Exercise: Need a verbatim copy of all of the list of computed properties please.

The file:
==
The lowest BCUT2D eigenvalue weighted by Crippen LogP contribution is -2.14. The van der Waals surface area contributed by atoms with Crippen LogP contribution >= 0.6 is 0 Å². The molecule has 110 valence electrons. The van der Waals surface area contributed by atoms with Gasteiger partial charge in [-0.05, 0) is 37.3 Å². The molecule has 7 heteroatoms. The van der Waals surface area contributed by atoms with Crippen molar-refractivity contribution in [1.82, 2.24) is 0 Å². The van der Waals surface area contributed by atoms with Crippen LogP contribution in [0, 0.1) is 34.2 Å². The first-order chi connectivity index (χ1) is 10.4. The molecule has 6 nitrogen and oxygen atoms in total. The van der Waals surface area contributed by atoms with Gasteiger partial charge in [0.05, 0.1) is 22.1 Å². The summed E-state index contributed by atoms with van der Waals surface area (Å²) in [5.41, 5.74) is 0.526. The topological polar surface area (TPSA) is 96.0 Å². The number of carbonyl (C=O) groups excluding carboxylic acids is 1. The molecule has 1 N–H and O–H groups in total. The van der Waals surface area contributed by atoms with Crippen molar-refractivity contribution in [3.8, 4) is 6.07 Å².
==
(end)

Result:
The lowest BCUT2D eigenvalue weighted by Crippen LogP contribution is -2.14. The van der Waals surface area contributed by atoms with Crippen LogP contribution >= 0.6 is 0 Å². The molecule has 110 valence electrons. The van der Waals surface area contributed by atoms with Gasteiger partial charge in [-0.05, 0) is 37.3 Å². The molecule has 7 heteroatoms. The van der Waals surface area contributed by atoms with Crippen molar-refractivity contribution in [1.82, 2.24) is 0 Å². The van der Waals surface area contributed by atoms with Crippen LogP contribution in [0, 0.1) is 34.2 Å². The first-order chi connectivity index (χ1) is 10.4. The molecule has 6 nitrogen and oxygen atoms in total. The van der Waals surface area contributed by atoms with Gasteiger partial charge in [0.05, 0.1) is 22.1 Å². The summed E-state index contributed by atoms with van der Waals surface area (Å²) in [5.41, 5.74) is 0.526. The topological polar surface area (TPSA) is 96.0 Å². The number of carbonyl (C=O) groups excluding carboxylic acids is 1. The molecule has 1 N–H and O–H groups in total. The van der Waals surface area contributed by atoms with Crippen molar-refractivity contribution in [3.8, 4) is 6.07 Å².